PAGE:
Although I prefer to do this head-on, it should still work: lightly sprinkle salt and pepper and fill the cavity with small wedges of lemon and one or more fresh herbs. Wrap loosely (but sealed) in aluminum foil. Cook open a campfire or bake in the oven. Easy and delicious.

I tend to start the same but then pan fry both sides until crisp and then bake until cooked. After removing the fish from the oven and then the pan, I make a sauce with shallots, butter and olive oil, white wine and lots of drained capers. finish with more butter. Pour on fish. One of the wife's fav dishes.

I'm still working on not getting the skin to stick to the pan during the pan frying stage. I use a non-stick, I shake the pan a lot. I've tried a dusting of flour on the skin first. Most of the time it still sticks. :(

See, I'm afraid of sticking, too and I don't want to waste of that skin 'cause I love it.

Capers sound great.

Such great ideas, everyone I thank you and keep 'em coming if you have 'em.

I'm thinking I can trade some of our venison for more fish. :biggrin:

Link to comment
Share on other sites

Try frying the fish in plenty of butter. Add a small handful of almond slivers to the pan towards the end of the frying time. Squeeze some lemon juice over the almonds during the last minute or so of cooking. Serve the fish and pour the almonds, butter and lemon juice all over. You want the almonds looking golden and toasty - the lemon juice will help this.

This is dead simple and really tasty.

Edited by fatmat (log)
Link to comment
Share on other sites

Mmm, those look lovely. I have two ways to do trout, both really simple. In warm weather I use the outdoor grill. I salt and pepper the cavity and the skin (a little paprika is nice, too), and just make sure to oil the fish and the grill well. It does tend to stick a little, especially if the grill wasn't brushed clean well enough, and doesn't always come off the grill looking pristine, but it's presentable. I don't have one of those folding fish holder thingies for the grill, but for delicate fish that might come in handy.

When I don't feel like grilling I saute in butter. I use a heavy cast-iron skillet, generous amount of butter, and cook the trout slowly; when they are done the skin is a bit crispy and you can use the pan juices for a buttery sauce. If you cook them gently on a low flame they don't tend to stick.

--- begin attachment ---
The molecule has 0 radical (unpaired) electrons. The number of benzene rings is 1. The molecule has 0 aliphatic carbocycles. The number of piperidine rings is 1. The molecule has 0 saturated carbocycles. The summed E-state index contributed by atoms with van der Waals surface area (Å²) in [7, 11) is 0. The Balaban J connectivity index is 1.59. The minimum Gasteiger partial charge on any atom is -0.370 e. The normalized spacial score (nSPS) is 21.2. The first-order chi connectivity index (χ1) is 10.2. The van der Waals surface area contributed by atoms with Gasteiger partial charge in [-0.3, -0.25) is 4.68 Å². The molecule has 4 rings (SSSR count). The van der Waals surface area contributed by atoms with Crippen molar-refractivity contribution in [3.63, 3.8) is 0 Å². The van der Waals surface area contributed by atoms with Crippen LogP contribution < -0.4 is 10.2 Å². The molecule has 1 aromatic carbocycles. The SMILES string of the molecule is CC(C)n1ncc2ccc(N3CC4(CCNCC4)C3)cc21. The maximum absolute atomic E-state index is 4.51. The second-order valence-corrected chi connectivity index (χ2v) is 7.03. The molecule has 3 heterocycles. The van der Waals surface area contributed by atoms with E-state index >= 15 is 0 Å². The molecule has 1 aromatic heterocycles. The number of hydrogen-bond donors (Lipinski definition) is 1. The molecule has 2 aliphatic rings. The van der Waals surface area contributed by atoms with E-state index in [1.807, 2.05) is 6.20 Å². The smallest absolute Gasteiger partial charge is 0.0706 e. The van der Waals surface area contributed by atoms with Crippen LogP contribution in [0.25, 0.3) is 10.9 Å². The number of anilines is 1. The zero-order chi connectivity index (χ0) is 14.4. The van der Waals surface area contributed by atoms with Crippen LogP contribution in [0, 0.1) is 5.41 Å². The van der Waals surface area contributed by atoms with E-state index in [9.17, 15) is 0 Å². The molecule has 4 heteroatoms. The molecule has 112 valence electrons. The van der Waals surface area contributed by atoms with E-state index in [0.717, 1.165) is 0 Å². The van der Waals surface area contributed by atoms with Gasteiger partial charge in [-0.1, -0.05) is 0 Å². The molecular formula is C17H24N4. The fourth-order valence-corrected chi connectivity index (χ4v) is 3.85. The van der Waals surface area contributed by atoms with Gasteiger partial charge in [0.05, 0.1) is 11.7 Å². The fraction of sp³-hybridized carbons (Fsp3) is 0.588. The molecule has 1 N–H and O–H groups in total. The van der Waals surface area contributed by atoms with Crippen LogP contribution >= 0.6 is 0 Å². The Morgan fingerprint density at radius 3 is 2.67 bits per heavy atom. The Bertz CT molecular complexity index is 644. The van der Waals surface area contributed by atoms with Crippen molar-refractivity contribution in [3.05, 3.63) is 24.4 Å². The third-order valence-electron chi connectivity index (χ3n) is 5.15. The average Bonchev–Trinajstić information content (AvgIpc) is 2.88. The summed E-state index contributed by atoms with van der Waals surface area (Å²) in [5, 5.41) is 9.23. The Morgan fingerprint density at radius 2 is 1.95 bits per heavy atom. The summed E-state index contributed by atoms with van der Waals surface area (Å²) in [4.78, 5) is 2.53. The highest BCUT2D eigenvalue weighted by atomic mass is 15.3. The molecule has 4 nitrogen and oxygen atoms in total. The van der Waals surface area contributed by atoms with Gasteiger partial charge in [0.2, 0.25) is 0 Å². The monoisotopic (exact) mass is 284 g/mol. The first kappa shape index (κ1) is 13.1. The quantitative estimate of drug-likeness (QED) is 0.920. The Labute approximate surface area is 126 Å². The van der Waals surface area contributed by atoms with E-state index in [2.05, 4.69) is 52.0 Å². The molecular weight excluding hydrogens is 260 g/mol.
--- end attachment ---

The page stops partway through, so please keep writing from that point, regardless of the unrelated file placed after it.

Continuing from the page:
Sometimes I do what Richard does, which is slice up some lemons and put them in the cavity, often with a sprig of fresh thyme or rosemary. I never bother to bone the fish before cooking, it's really easy to lift the entire bone structure out in one piece afterwards. None of my guests have ever complained about having the bones in, but we don't have state dinners here. The plainer the better. Just about my favorite fish.

Link to comment
Share on other sites

My mom and dad were campers/fishers and trout was (hopefully!) always on the menu. The favorite way to cook them right out of the river was to first fry up some bacon in a heavy cast iron skillet. Roll the fish in some corn meal with some salt and pepper. Set aside the crisp bacon, then fry the corn-dusted fish in the bacon fat until crisp on both sides. Remove the bone and serve. You can serve the bacon slices on the side. Lemon wedges if you have them.

Just recently got a Spanish cookbook out of the library -- imagine my surprise to see this same recipe in it. Just in time to cook some trout from the supermarket!

Link to comment
Share on other sites

I'm so jealous, I love fresh whole trout.

I've said it before and I'll say it again. Per trout: 1 clove finely minced garlic. 1-2 leaves fresh sage leaves, cut into chiffonade. Lightly salt and pepper the interior of each fish. Rub with a bit of olive oil. Sprinkle garlic and sage inside, press closed. Rub exterior with some olive oil, pan fry or grill until the skin is crispy.

The interior heat and moisture will make both the garlic and sage soft and will perfume the flesh beautifully. Perfection by itself. For a variation, crisp some pancetta (no need to use salt, then), add thin strips with the garlic and sage.


Link to comment
Share on other sites

Whole trout was the first fish I ever cooked. The wonderful fish guys at Grand Central Market in downtown L.A. took me under their wing - showed me how to bone it, but also explained how easy it was to dissect after cooking -peel off skin, lift off fillets and zip out the main bone structure. They told me to keep it simple. I either baked it after stuffing cavity with lemon and herbs and setting a pat of butter inside and on top, or pan fried in butter and served with a generous squeeze of lemon and a scattering of parsley. Enjoy!

Link to comment
Share on other sites

  • 2 years later...

I am very lucky to have numerous hunting/fishing friends. I have soo much moose, elk, venison, wahoo, tun in my freezer. I know what to do with that. But i have trout personn

Now. Whole trouts, gutted. I have 30 plus. What to do? They wont eat a fish servedsk

And head. I will smoke some

Link to comment
Share on other sites

Now I have trout envy :shock:

Hot smoked trout is excellent. I haven't heard of it being cold smoked. What size are the fish you're getting ?

Plantes Vertes is right about almonds - you can equally well fillet, coat with almonds and shallow-fry. Breadcrumb-coating and shallow/deep frying also work well. Personally I'd kill for some good fresh trout just to salt lightly and grill with a little lemon & parsley butter in the cavity.

On the trout farm where I worked part-time in my student days, one of the guys ate a whole live trout for a dare, head and all, but there's no need to go that far.

  • Like 1

QUIET!  People are trying to pontificate.

Link to comment
Share on other sites

 Share

  • Recently Browsing   0 members

    • No registered users viewing this page.
×
×
  • Create New...